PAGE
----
The Syrians living in exile in Cairo experienced the struggle of the Egyptian revolutionaries first-hand. Now they're hoping that the same thing won't happen to them after the Assad regime has been toppled. The editors of Radio Ana are sure that the regime will fall. When, is the crucial question, they say in unison. And they hope that by the time it does happen, Radio Ana will have established itself as a well-known radio station.
Some pieces of technical equipment have still not arrived; the Ana team is still waiting for the delivery of the missing parts. Time is running out, the plan is to go on air in two weeks' time. Initially, Radio Ana will broadcast two hours a day - and can be received worldwide via satellite and the Internet. The donors in the Netherlands and in Sweden are eagerly waiting for the launch. Non-governmental organizations are supplying the money for the project. Eventually, the plan is to train journalists in Syria with their help, too. But initially, Radio Ana will broadcast from Cairo.
The editorial team of Radio Ana is made up of five Syrians who have all fled the country during the revolution. Rami Jarrah and Deiaa Dugnmoch founded the radio station, then there's Mohammed from Daraa, who used to work for a travel agency and who got shot in the face during a demonstration. Majdi from Banias is a computer expert who left Syria because he was facing conscription with the army. And then there's Joseph from Damascus, a student, who was tortured in a Syrian prison.
The only two with at least some radio experience are Radio Ana's founders. That's why the team is still practicing non-stop in their office in Cairo, where they will be broadcasting from. Mohammed, radio host-to-be, is excited. "It's hard for me to be far away from my country," he says. "I don't know how my family and friends are, but now I feel that I can do something for them."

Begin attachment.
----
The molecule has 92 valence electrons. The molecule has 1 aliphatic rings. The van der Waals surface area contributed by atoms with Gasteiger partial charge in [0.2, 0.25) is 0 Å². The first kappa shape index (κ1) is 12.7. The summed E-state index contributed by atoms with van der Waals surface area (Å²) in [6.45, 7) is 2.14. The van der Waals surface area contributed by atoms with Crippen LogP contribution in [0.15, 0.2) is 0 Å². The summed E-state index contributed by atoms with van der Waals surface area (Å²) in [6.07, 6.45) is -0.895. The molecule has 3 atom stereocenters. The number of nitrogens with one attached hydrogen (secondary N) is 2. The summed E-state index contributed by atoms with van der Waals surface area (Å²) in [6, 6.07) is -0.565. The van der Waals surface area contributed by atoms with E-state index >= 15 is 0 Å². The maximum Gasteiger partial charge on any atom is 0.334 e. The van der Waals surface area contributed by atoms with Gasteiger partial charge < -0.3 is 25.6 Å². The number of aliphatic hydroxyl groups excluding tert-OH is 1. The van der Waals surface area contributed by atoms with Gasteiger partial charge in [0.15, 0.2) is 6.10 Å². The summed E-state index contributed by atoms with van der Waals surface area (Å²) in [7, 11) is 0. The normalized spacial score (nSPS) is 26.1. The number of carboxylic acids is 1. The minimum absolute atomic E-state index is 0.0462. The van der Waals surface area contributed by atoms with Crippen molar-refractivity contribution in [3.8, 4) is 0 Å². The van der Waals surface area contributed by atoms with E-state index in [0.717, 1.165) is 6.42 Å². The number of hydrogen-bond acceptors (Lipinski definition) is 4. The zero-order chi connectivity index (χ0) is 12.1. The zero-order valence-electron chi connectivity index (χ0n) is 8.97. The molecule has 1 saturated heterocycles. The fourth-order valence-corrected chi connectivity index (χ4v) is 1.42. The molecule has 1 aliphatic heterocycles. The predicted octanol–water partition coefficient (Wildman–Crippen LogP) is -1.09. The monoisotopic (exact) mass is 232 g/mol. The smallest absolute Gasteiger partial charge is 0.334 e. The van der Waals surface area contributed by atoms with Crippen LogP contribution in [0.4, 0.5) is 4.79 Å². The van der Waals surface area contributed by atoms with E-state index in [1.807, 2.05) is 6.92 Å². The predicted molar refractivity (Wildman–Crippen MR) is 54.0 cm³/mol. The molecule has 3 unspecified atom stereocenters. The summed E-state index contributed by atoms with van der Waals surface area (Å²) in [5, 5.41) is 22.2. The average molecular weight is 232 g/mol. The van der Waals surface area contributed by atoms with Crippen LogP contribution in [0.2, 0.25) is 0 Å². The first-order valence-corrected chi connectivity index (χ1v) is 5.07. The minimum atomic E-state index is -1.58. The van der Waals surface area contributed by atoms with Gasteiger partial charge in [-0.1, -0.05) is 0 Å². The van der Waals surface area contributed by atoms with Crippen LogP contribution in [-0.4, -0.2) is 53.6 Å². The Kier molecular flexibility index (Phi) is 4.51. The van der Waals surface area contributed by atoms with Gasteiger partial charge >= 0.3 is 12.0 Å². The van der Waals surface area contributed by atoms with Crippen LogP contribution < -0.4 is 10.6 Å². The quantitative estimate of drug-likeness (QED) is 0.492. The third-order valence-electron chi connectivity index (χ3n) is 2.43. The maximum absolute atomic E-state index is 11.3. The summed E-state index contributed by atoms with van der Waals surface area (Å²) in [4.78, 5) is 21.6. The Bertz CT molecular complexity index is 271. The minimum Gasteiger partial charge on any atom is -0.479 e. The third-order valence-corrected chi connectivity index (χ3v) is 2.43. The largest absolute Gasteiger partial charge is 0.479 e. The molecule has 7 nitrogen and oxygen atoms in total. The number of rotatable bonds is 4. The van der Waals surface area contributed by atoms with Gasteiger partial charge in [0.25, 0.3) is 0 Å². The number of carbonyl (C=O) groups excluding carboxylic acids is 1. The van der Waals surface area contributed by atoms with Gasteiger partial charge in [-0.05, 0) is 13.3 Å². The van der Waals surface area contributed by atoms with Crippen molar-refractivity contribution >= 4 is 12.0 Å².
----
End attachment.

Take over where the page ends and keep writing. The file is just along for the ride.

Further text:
Neutrality and objectivity
All of the Radio Ana team are outspoken opponents of the regime and have experienced its brutality first-hand. The opposition, the Free Syrian Army, kills, too- the Radio Ana team has heard that. But these reports don't conjure up the same negative emotions. And yet, the members of the Radio Ana team know that their only chance to reach all Syrians is if they stick to the principles of neutrality and objectivity.
That's going to be a difficult task for the young journalists, believes Samira Nur, a media researcher with Cairo University. "If you're emotionally attached it's hard to keep an objective distance," she points out. "You have to overcome those emotions and look at the facts to give a realistic picture of what's going on on the ground."
The Radio Ana team does want to report objectively. That's why for their very first program they want to invite a supporter of the regime to voice his opinion. Mohammed is still looking for an appropriate candidate. His family in Syria know that they can soon hear him on the radio. "My mum is particularly happy," says Mohammed, "because that means that I'll be in her living room again - if only via the radio."
Author: Viktoria Kleber / nh
Editor: Rob Mudge